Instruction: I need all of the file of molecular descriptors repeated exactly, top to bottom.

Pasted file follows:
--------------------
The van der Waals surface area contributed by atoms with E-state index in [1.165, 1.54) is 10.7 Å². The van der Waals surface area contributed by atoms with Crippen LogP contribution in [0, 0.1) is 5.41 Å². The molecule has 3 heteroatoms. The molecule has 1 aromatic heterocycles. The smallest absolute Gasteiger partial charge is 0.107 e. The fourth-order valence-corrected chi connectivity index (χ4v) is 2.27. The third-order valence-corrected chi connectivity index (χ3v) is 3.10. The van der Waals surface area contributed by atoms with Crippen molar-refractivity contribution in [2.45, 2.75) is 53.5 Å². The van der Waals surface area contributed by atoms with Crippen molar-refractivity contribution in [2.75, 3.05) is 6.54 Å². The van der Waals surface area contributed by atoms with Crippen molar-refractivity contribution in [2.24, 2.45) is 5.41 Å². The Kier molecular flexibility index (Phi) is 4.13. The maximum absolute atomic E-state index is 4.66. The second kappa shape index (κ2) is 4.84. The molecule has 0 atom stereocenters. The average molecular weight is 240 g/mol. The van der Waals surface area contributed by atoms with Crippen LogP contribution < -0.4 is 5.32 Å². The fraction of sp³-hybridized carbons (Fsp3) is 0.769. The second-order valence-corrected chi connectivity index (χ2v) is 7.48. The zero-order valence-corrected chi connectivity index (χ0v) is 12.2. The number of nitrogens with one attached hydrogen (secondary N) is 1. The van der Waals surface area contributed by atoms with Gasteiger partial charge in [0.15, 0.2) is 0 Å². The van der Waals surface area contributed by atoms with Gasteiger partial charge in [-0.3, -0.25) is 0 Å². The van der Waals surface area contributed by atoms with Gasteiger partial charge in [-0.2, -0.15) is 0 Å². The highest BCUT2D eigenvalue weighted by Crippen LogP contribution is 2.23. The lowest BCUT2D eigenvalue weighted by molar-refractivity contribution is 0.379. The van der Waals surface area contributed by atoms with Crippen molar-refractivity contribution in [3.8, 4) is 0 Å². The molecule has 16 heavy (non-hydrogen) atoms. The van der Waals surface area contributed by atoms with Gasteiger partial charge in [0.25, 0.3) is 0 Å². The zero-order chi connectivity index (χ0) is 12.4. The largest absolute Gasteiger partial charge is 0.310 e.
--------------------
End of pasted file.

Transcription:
The van der Waals surface area contributed by atoms with E-state index in [1.165, 1.54) is 10.7 Å². The van der Waals surface area contributed by atoms with Crippen LogP contribution in [0, 0.1) is 5.41 Å². The molecule has 3 heteroatoms. The molecule has 1 aromatic heterocycles. The smallest absolute Gasteiger partial charge is 0.107 e. The fourth-order valence-corrected chi connectivity index (χ4v) is 2.27. The third-order valence-corrected chi connectivity index (χ3v) is 3.10. The van der Waals surface area contributed by atoms with Crippen molar-refractivity contribution in [2.45, 2.75) is 53.5 Å². The van der Waals surface area contributed by atoms with Crippen molar-refractivity contribution in [2.75, 3.05) is 6.54 Å². The van der Waals surface area contributed by atoms with Crippen molar-refractivity contribution in [2.24, 2.45) is 5.41 Å². The Kier molecular flexibility index (Phi) is 4.13. The maximum absolute atomic E-state index is 4.66. The second kappa shape index (κ2) is 4.84. The molecule has 0 atom stereocenters. The average molecular weight is 240 g/mol. The van der Waals surface area contributed by atoms with Crippen LogP contribution < -0.4 is 5.32 Å². The fraction of sp³-hybridized carbons (Fsp3) is 0.769. The second-order valence-corrected chi connectivity index (χ2v) is 7.48. The zero-order valence-corrected chi connectivity index (χ0v) is 12.2. The number of nitrogens with one attached hydrogen (secondary N) is 1. The van der Waals surface area contributed by atoms with Gasteiger partial charge in [0.15, 0.2) is 0 Å². The van der Waals surface area contributed by atoms with Gasteiger partial charge in [-0.3, -0.25) is 0 Å². The van der Waals surface area contributed by atoms with Gasteiger partial charge in [-0.2, -0.15) is 0 Å². The highest BCUT2D eigenvalue weighted by Crippen LogP contribution is 2.23. The lowest BCUT2D eigenvalue weighted by molar-refractivity contribution is 0.379. The van der Waals surface area contributed by atoms with Crippen molar-refractivity contribution in [3.8, 4) is 0 Å². The molecule has 16 heavy (non-hydrogen) atoms. The van der Waals surface area contributed by atoms with Gasteiger partial charge in [0.25, 0.3) is 0 Å². The zero-order chi connectivity index (χ0) is 12.4. The largest absolute Gasteiger partial charge is 0.310 e.